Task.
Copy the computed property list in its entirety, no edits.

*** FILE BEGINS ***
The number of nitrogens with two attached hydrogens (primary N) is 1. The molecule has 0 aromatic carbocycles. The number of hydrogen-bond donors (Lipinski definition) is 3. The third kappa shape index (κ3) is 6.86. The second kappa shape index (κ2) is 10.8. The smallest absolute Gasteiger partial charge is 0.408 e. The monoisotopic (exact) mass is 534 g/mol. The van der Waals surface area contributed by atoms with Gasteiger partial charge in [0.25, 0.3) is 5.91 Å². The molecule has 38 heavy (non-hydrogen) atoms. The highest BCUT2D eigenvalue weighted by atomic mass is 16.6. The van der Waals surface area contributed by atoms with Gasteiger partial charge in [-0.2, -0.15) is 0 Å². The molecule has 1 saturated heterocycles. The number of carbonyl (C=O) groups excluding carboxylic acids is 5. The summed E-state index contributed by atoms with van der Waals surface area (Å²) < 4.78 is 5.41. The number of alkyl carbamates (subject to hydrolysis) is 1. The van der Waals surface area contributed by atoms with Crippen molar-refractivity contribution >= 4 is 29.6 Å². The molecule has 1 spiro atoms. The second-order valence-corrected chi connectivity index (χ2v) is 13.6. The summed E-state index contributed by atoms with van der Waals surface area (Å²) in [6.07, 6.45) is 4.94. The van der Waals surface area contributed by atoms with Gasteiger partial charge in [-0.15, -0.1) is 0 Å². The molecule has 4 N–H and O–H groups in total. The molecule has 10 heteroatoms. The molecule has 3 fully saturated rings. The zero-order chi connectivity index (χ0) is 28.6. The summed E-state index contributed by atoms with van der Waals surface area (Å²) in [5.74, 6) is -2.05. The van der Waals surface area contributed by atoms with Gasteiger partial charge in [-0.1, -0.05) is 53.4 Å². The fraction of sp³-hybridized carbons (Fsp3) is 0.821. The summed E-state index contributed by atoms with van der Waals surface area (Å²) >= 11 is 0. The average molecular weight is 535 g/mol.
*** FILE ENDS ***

The number of nitrogens with two attached hydrogens (primary N) is 1. The molecule has 0 aromatic carbocycles. The number of hydrogen-bond donors (Lipinski definition) is 3. The third kappa shape index (κ3) is 6.86. The second kappa shape index (κ2) is 10.8. The smallest absolute Gasteiger partial charge is 0.408 e. The monoisotopic (exact) mass is 534 g/mol. The van der Waals surface area contributed by atoms with Gasteiger partial charge in [0.25, 0.3) is 5.91 Å². The molecule has 38 heavy (non-hydrogen) atoms. The highest BCUT2D eigenvalue weighted by atomic mass is 16.6. The van der Waals surface area contributed by atoms with Gasteiger partial charge in [-0.2, -0.15) is 0 Å². The molecule has 1 saturated heterocycles. The number of carbonyl (C=O) groups excluding carboxylic acids is 5. The summed E-state index contributed by atoms with van der Waals surface area (Å²) < 4.78 is 5.41. The number of alkyl carbamates (subject to hydrolysis) is 1. The van der Waals surface area contributed by atoms with Crippen molar-refractivity contribution >= 4 is 29.6 Å². The molecule has 1 spiro atoms. The second-order valence-corrected chi connectivity index (χ2v) is 13.6. The summed E-state index contributed by atoms with van der Waals surface area (Å²) in [6.07, 6.45) is 4.94. The van der Waals surface area contributed by atoms with Gasteiger partial charge in [-0.15, -0.1) is 0 Å². The molecule has 4 N–H and O–H groups in total. The molecule has 10 heteroatoms. The molecule has 3 fully saturated rings. The zero-order chi connectivity index (χ0) is 28.6. The summed E-state index contributed by atoms with van der Waals surface area (Å²) in [5.74, 6) is -2.05. The van der Waals surface area contributed by atoms with Gasteiger partial charge in [-0.1, -0.05) is 53.4 Å². The fraction of sp³-hybridized carbons (Fsp3) is 0.821. The summed E-state index contributed by atoms with van der Waals surface area (Å²) >= 11 is 0. The average molecular weight is 535 g/mol.